The common religion of the Isles is based on Sumerian cult and ritual. That is, the Lady equates with Inanna; her consort the Shepherd equates with Dumuzi; and the Sister fills the place of Ereshkigal, Queen of the Underworld.
Religion in the Isles (and generally, except perhaps in fantasy fiction) is separate from magic. The magic in Mistress of the Catacombs is based on the practice of the Mediterranean Basin in Classical times. The wellspring was mostly Egyptian, but there were admixtures from many other cultures (particularly the Jewish). What I’ve referred to as “words of power” are formally voces mysticae, words in the language of the demiurges who act as intercessors between humanity and the Gods.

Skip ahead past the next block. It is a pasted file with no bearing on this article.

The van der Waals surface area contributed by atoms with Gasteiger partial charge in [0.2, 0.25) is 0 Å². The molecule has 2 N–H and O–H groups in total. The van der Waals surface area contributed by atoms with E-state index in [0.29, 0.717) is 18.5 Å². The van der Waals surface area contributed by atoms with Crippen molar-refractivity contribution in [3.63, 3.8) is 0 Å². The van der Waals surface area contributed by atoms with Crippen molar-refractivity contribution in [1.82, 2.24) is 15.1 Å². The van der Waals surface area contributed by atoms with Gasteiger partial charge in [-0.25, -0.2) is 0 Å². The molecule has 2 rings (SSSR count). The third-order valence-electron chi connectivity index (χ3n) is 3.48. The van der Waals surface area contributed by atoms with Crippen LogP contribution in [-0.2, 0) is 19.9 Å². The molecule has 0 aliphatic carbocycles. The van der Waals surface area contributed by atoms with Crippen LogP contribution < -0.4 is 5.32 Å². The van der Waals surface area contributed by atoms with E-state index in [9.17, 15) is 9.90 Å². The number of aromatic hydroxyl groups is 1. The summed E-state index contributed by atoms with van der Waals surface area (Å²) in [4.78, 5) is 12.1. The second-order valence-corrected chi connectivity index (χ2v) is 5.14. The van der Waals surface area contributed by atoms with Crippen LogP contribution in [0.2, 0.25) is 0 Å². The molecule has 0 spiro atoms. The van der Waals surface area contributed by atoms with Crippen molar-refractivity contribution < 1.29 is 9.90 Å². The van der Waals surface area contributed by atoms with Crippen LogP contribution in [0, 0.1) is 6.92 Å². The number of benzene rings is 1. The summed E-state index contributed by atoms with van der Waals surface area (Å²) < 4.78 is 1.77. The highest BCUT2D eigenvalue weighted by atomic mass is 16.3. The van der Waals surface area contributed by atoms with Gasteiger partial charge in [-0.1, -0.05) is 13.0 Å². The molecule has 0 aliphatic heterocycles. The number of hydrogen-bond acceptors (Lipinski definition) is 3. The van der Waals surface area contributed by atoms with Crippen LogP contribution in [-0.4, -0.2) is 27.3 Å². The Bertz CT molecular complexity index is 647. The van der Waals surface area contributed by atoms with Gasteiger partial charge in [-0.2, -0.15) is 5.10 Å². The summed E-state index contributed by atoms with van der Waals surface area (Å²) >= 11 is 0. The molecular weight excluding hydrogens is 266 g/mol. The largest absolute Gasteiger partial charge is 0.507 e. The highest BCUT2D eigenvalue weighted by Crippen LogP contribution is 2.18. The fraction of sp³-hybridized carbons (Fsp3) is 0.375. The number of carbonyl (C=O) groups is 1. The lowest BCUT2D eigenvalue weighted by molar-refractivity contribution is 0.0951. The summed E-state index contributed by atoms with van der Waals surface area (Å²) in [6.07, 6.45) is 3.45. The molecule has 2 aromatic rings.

I don’t myself believe in magic, Classical or otherwise, but I know that reality doesn’t always conform to my opinion of what it should be. Just to be on the safe side, I prefer not to pronounce the voces mysticae aloud.
As in the past, I’ve used Classical authors as part of the cultural underpinning of the Isles. Pendill is Ovid, who’s given me much pleasure over the years and has also educated me as a writer; Tincer is Tacitus, about whom I would say the same; and I was thinking of Gildas by the reference to Ascoin. I suppose a writer can learn from everything he reads, but I do hope that less of Gildas stuck than others.